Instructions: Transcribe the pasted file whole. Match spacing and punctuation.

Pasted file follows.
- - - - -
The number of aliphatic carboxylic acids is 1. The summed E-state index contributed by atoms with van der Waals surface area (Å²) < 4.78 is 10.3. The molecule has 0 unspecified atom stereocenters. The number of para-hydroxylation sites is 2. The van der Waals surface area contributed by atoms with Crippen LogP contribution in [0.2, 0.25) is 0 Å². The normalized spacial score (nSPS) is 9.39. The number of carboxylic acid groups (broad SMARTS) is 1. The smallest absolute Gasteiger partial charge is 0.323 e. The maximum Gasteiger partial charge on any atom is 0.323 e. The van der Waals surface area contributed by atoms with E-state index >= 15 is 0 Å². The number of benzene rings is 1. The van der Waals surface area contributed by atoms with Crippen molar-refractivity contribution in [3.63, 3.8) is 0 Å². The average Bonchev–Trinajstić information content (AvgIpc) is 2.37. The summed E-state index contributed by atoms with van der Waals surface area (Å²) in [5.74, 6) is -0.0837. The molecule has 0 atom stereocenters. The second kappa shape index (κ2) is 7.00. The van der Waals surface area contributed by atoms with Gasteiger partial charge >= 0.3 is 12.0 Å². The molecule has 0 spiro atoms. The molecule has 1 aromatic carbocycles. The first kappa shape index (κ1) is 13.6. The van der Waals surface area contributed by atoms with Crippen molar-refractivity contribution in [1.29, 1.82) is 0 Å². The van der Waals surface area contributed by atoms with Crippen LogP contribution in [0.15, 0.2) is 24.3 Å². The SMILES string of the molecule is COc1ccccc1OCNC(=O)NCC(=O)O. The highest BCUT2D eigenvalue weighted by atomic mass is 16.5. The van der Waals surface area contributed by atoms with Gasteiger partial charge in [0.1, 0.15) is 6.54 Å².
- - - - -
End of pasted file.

The number of aliphatic carboxylic acids is 1. The summed E-state index contributed by atoms with van der Waals surface area (Å²) < 4.78 is 10.3. The molecule has 0 unspecified atom stereocenters. The number of para-hydroxylation sites is 2. The van der Waals surface area contributed by atoms with Crippen LogP contribution in [0.2, 0.25) is 0 Å². The normalized spacial score (nSPS) is 9.39. The number of carboxylic acid groups (broad SMARTS) is 1. The smallest absolute Gasteiger partial charge is 0.323 e. The maximum Gasteiger partial charge on any atom is 0.323 e. The van der Waals surface area contributed by atoms with E-state index >= 15 is 0 Å². The number of benzene rings is 1. The van der Waals surface area contributed by atoms with Crippen molar-refractivity contribution in [3.63, 3.8) is 0 Å². The average Bonchev–Trinajstić information content (AvgIpc) is 2.37. The summed E-state index contributed by atoms with van der Waals surface area (Å²) in [5.74, 6) is -0.0837. The molecule has 0 atom stereocenters. The second kappa shape index (κ2) is 7.00. The van der Waals surface area contributed by atoms with Gasteiger partial charge >= 0.3 is 12.0 Å². The molecule has 0 spiro atoms. The molecule has 1 aromatic carbocycles. The first kappa shape index (κ1) is 13.6. The van der Waals surface area contributed by atoms with Crippen molar-refractivity contribution in [1.29, 1.82) is 0 Å². The van der Waals surface area contributed by atoms with Crippen LogP contribution in [0.15, 0.2) is 24.3 Å². The SMILES string of the molecule is COc1ccccc1OCNC(=O)NCC(=O)O. The highest BCUT2D eigenvalue weighted by atomic mass is 16.5. The van der Waals surface area contributed by atoms with Gasteiger partial charge in [0.1, 0.15) is 6.54 Å².